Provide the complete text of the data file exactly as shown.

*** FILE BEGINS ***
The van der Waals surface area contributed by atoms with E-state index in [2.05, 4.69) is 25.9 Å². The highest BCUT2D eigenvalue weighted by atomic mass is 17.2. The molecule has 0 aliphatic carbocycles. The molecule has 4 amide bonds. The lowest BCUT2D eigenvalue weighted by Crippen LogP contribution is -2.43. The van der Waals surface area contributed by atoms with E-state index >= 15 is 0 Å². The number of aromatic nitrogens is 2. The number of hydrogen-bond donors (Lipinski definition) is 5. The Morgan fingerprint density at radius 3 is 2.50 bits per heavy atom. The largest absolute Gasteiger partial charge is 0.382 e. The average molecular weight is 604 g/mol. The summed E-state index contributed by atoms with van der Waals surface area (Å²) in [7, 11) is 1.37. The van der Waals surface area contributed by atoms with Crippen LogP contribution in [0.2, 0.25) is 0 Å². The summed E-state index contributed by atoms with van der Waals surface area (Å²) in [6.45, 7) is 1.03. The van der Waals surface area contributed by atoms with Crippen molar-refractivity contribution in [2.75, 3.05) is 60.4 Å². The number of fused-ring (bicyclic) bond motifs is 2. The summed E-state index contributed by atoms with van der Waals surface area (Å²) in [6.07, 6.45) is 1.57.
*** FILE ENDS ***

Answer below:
The van der Waals surface area contributed by atoms with E-state index in [2.05, 4.69) is 25.9 Å². The highest BCUT2D eigenvalue weighted by atomic mass is 17.2. The molecule has 0 aliphatic carbocycles. The molecule has 4 amide bonds. The lowest BCUT2D eigenvalue weighted by Crippen LogP contribution is -2.43. The van der Waals surface area contributed by atoms with E-state index >= 15 is 0 Å². The number of aromatic nitrogens is 2. The number of hydrogen-bond donors (Lipinski definition) is 5. The Morgan fingerprint density at radius 3 is 2.50 bits per heavy atom. The largest absolute Gasteiger partial charge is 0.382 e. The average molecular weight is 604 g/mol. The summed E-state index contributed by atoms with van der Waals surface area (Å²) in [7, 11) is 1.37. The van der Waals surface area contributed by atoms with Crippen LogP contribution in [0.2, 0.25) is 0 Å². The summed E-state index contributed by atoms with van der Waals surface area (Å²) in [6.45, 7) is 1.03. The van der Waals surface area contributed by atoms with Crippen molar-refractivity contribution in [2.75, 3.05) is 60.4 Å². The number of fused-ring (bicyclic) bond motifs is 2. The summed E-state index contributed by atoms with van der Waals surface area (Å²) in [6.07, 6.45) is 1.57.